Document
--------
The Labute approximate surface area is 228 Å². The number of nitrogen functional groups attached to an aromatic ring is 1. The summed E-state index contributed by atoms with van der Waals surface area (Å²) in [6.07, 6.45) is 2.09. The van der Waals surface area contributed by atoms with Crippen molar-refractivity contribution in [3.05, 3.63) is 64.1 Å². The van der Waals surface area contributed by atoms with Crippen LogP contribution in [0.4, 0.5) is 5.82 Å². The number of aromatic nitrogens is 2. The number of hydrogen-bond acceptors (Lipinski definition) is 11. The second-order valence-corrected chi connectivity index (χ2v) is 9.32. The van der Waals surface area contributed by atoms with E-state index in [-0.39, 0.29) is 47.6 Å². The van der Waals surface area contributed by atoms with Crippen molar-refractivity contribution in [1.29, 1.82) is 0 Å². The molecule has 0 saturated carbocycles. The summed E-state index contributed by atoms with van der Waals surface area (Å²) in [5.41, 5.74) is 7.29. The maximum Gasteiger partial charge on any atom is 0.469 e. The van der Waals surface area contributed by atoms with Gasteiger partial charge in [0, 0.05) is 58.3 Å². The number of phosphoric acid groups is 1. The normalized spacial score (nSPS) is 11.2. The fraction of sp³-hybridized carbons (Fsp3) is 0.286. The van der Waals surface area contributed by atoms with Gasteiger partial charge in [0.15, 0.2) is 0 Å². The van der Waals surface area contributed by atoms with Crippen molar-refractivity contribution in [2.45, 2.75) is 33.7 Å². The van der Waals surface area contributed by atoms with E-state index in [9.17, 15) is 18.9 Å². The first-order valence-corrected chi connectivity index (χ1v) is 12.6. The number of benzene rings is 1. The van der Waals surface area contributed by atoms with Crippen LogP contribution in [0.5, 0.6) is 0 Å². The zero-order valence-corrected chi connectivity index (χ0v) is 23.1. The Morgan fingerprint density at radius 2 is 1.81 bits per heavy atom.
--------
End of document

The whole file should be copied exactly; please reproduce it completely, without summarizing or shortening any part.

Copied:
The Labute approximate surface area is 228 Å². The number of nitrogen functional groups attached to an aromatic ring is 1. The summed E-state index contributed by atoms with van der Waals surface area (Å²) in [6.07, 6.45) is 2.09. The van der Waals surface area contributed by atoms with Crippen molar-refractivity contribution in [3.05, 3.63) is 64.1 Å². The van der Waals surface area contributed by atoms with Crippen LogP contribution in [0.4, 0.5) is 5.82 Å². The number of aromatic nitrogens is 2. The number of hydrogen-bond acceptors (Lipinski definition) is 11. The second-order valence-corrected chi connectivity index (χ2v) is 9.32. The van der Waals surface area contributed by atoms with E-state index in [-0.39, 0.29) is 47.6 Å². The van der Waals surface area contributed by atoms with Crippen molar-refractivity contribution in [1.29, 1.82) is 0 Å². The molecule has 0 saturated carbocycles. The summed E-state index contributed by atoms with van der Waals surface area (Å²) in [5.41, 5.74) is 7.29. The maximum Gasteiger partial charge on any atom is 0.469 e. The van der Waals surface area contributed by atoms with Gasteiger partial charge in [0, 0.05) is 58.3 Å². The number of phosphoric acid groups is 1. The normalized spacial score (nSPS) is 11.2. The fraction of sp³-hybridized carbons (Fsp3) is 0.286. The van der Waals surface area contributed by atoms with Gasteiger partial charge in [0.15, 0.2) is 0 Å². The van der Waals surface area contributed by atoms with Crippen molar-refractivity contribution in [2.45, 2.75) is 33.7 Å². The van der Waals surface area contributed by atoms with E-state index in [9.17, 15) is 18.9 Å². The first-order valence-corrected chi connectivity index (χ1v) is 12.6. The number of benzene rings is 1. The van der Waals surface area contributed by atoms with Crippen LogP contribution in [0.5, 0.6) is 0 Å². The zero-order valence-corrected chi connectivity index (χ0v) is 23.1. The Morgan fingerprint density at radius 2 is 1.81 bits per heavy atom.